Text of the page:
# Is there a difference between the image captured by a big telescope and a small telescope at several points in spacetime?

Suppose we build a big reflector telescope, with its mirror being the size of a city. That telescope gathers a bunch of photons at a given instant and creates an image of Jupiter. Now, the big mirror can be thought of as being made up of several smaller mirrors, the size of city blocks, for an example. If instead of creating an image which consists of light from several points in space (the big mirror consisting of hundreds of "city block" mirrors) at the same point in time we were to create an image consisting of light from several points in space at different points in time (moving one single cheaper "city block" mirror across the entire city area and capturing images at different times), would those images be of comparable quality? I understand that the second type of image would be asynchronous.

As long as you keep track of the phase information of the light, you can computationaly reconstruct the image from the separate ones. Indeed this is how some radio-telescope systems work. The signals from the dishes on different continents are recorded on tape, and, because the huge amount of data involved, until recently some tapes were shipped by air to a central location for reconstruction.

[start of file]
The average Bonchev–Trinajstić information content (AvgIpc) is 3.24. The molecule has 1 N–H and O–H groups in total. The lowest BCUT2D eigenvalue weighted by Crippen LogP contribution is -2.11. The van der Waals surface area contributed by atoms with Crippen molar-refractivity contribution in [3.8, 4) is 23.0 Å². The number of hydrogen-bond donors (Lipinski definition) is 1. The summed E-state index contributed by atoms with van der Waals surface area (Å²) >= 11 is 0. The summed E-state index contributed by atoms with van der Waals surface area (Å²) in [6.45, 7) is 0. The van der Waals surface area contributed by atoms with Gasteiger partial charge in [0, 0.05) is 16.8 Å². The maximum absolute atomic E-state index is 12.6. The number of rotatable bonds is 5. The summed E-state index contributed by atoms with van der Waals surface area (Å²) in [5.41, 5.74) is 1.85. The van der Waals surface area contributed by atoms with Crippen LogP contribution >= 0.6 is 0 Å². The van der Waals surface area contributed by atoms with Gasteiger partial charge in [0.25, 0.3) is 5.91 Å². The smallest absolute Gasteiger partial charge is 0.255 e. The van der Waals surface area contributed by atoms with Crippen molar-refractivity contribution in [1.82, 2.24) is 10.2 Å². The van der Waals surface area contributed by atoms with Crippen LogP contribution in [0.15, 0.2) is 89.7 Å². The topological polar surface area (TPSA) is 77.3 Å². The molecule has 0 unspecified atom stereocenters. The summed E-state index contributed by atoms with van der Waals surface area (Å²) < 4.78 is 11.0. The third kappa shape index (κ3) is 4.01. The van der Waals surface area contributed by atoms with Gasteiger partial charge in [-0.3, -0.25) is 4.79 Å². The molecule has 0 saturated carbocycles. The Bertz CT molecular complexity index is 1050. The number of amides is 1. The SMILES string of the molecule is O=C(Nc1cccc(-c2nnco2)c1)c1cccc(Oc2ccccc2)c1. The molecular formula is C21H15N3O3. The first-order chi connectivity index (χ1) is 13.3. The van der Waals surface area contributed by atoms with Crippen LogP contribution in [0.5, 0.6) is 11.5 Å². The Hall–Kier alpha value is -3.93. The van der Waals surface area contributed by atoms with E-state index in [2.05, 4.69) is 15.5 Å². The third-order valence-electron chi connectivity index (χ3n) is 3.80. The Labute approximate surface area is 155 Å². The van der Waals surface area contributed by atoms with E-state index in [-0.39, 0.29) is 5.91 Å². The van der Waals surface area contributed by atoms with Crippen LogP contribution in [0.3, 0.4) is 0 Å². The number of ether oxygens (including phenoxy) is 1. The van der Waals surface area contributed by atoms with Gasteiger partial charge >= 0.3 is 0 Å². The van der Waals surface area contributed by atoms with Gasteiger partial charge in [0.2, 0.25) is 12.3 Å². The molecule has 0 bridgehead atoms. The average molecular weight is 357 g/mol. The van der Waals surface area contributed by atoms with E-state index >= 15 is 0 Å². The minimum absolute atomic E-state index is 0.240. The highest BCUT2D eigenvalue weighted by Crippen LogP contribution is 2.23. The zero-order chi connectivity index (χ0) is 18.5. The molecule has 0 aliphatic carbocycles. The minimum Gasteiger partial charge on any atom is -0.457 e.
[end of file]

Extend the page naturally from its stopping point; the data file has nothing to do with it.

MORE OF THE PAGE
• Very interesting, thank you. Would this be too hard for an amateur to do with visible light? Commented Dec 3, 2020 at 9:43
• I'm afraid that it is is hard for professionals to do with light. Optical interferometer telescopes have to be coupled in real-time and, althogh they have been attempted, I don't think there are any operating at the moment.. Commented Dec 3, 2020 at 12:43

Here is another question. You have 1 night of observing time with a big telescope. How faint of an object can you image? Bigger mirror = fainter object. This is the primary reason people want big mirrors.

There is a limit to how big a piece of glass you can make and polish into a shape that is accurate to a wavelength of light. The largest so far are 8.2 meters across.

These days much bigger telescopes are being done by making the mirror in pieces. The big challenge is to hold the pieces together precisely enough that they form a single shape with no error bigger than a wavelength of light.

If you have gone to the trouble of making a big mirror out of separate pieces, you really don't point them in different directions to image different objects. It would make more sense to build multiple smaller telescopes for that.

You might look at the same place in the sky for multiple nights to gather more light. This would create a single image.

But you would not combine light from different areas in the sky into one image. It would be like a double exposure photograph.

• Thanks for replying! What I meant is that you would use the individual mirror to image the same object from different points in space at different times, essentially recreating a telescope as large as you'd like with minimal expenses. Commented Dec 3, 2020 at 9:45